Saturday, March 7, 2009
Rescue the railroad towns
Yesterday, Friday 06th of March, I took the early morning Amtrak express (known as the Acelas) out of Penn Station in New York. My destination was Washington DC, some 3hrs away. 24hrs later I am back on the Acelas, New York-bound and taking in the ‘scenery’ for a second time. This train ride is a real eye-opener. It provides a close-up view of what we can call Amtrak America; scenes from the railroad. The first impressions I had yesterday were quiet negative to say the least so I am double-checking them right now. What you witness in Amtrak America is not pleasing to the eye. In fact it is mind-numbingly dull and decrepit. Great hulking steel structures lay dilapidated and rusted, neglected monuments to former glory.
These twisted configurations were once workhorses in freight yards and docklands; corrugated warehouses gleaming with grain; car lots loaded with corvettes and mustangs. Rusted steel, charred beams and rotting rubbish are now the predominant features of this urban landscape. Then there’s the housing. OK, railroad neighbourhoods may not be top end but for three hours between DC and NY all you see is low income box houses that would have demolition orders slapped on them anywhere else in the world. Boarded up, broken down and beat up but still being lived in. Trundling through Baltimore for instance you are confronted with stark rows of bunched-up box houses that haven’t seen a lick of paint or a minimum of maintenance since they were hurriedly banged together in the fifties (with the cheapest of materials no doubt). Their smashed windows are mostly blocked out from the outside world with sheets of graffitied plywood (or maybe blocked out from the prying eyes of Amtrakkers). These neighbourhoods just scream out for “Change”.
Stimulation across the nation
The economy and the new Administration’s so-called stimulus package is the talk of the day in the US today, and nowhere more so than in the political engine of northwest DC. Although my time was short in DC it was intensive with meetings and discussions long into the evening and I got a clear and certain feeling that Obama-mystique is fading fast as the scary reality of the financial crisis checks in. The economy and the new administration’s stimulus package are the only story in town. This morning’s headline in the venerable Washington Post does not aim to reasssure: “Job losses could drown Stimulus” it declares. Does this mean that the much-heralded stimulus package is already doomed before it starts?
Obama’s stimulus package (on which large chunks of his burgeoning reputation depend) is around U$787 billion dollars and the main stated objective is to “save or create” about 3.5 million jobs. But here’s the thing, the US has already bled nearly 4.5m jobs since the recession began. And few are escaping recession’s blunt axe.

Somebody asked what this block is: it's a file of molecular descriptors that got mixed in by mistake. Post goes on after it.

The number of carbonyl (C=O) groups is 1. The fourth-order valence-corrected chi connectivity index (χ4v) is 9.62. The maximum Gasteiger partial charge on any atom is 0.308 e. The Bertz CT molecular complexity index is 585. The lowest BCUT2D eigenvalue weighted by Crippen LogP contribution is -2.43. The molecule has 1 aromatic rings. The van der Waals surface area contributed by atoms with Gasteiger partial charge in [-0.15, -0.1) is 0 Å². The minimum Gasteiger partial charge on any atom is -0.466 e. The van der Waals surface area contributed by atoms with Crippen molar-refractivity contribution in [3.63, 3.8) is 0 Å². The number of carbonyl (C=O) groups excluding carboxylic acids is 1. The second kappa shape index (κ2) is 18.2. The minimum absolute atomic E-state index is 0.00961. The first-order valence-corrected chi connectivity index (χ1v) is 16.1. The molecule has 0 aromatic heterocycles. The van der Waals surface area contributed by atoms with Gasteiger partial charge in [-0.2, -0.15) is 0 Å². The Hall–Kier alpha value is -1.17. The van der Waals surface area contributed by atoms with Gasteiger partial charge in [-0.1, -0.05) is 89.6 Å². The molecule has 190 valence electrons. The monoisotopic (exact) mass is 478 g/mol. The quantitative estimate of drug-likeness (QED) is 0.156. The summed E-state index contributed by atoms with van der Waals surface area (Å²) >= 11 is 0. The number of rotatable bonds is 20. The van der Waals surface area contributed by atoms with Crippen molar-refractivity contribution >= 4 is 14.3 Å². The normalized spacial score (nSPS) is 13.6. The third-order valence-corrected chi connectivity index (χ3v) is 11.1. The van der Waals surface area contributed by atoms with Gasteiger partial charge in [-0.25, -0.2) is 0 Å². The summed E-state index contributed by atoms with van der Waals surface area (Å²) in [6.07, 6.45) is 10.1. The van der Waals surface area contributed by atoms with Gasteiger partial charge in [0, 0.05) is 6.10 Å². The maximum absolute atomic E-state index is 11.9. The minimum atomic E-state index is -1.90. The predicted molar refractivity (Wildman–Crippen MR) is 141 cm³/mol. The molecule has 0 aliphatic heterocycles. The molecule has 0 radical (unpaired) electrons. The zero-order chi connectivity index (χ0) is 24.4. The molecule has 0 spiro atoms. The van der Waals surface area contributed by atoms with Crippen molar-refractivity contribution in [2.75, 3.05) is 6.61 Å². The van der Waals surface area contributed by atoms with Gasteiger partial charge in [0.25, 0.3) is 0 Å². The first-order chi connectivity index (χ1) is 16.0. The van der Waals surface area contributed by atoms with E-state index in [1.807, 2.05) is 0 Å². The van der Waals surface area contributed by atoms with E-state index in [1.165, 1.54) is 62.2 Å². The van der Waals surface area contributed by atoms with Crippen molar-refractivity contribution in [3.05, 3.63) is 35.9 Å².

Everyone I met yesterday spoke about recent lay offs close to home. One group was going through a massive 30% cut of its workforce – a thousand people laid off. Another felt grateful that “only” sixty-four people were laid off last week. Two of my dinner companions had just been laid off from jobs they had plied successfully for more than ten years. Inside the Post’s pages you read mostly economic gloom and doom.
Encouraging headlines are not in evidence. It seems there is little room right now for words such as ‘Hope’ and ‘Change’. In their place you are served up stories such as: Job losses threaten to overwhelm US Crisis Response; US Jobs outlook darkens; Sinking stock options; Markets reach 12 year low; Career fairs filled with anxiety; Harsh week for stocks; Recession snags plan for wild horse reservation; and even, in the sports pages, a story about the bankruptcy of Magna, owner of America’s most famous racetracks. So it seems there is no escape even for the apparently recession-proof world of gambling.
No more secrets
In the editorial pages, there is a white-knuckled swipe at Swiss banking secrecy that urges Obama’s team to up the pressure and break the banking system that is believed to be aiding and abetting US tax dodgers. The Post estimates that these tax evaders number more than 54’000 US citizens and are suspected to be secretly hoarding as much as U$8 billion in Swiss bank accounts. In fact, this figure is considered the absolute minimum. The truth could be much much higher. Americans, and the normally gentile Washington Post, are in no mood for time-worn polemics about ‘banking tradition’ and it is likely just a matter of time before the Swiss are forced to relent and repent. A friend of mine, who works as a senior wealth manger in a major Swiss-based bank, reckons that funds benefitting from secrecy could amount to 30% of the Swiss economy. I find this hard to believe but he is convinced and he knows the business better than most. Even if he is less than half wrong, and such funds account for say 10% of the Swiss economy, then the stability for which neutral Switzerland is famed will be massively, irreparably dented. Few economies could survive such a blow without widespread pain and hurt.
Meanwhile, the Acelas trundles closer to New York. We are crossing a body of slime water on a rickety rust-bucket of a bridge near Philly. The Amtrak vista has not improved. This is just a tiny slice of America I know but it is the portion that lies between what are arguably the two most important cities, DC and NY. From where I sit you would need a truckload of stimulus packages to fix and clean the mess scattered around the railroad towns of the east coast. Pretty it ain’t though the graffiti does seem to be improving as we approach New York.$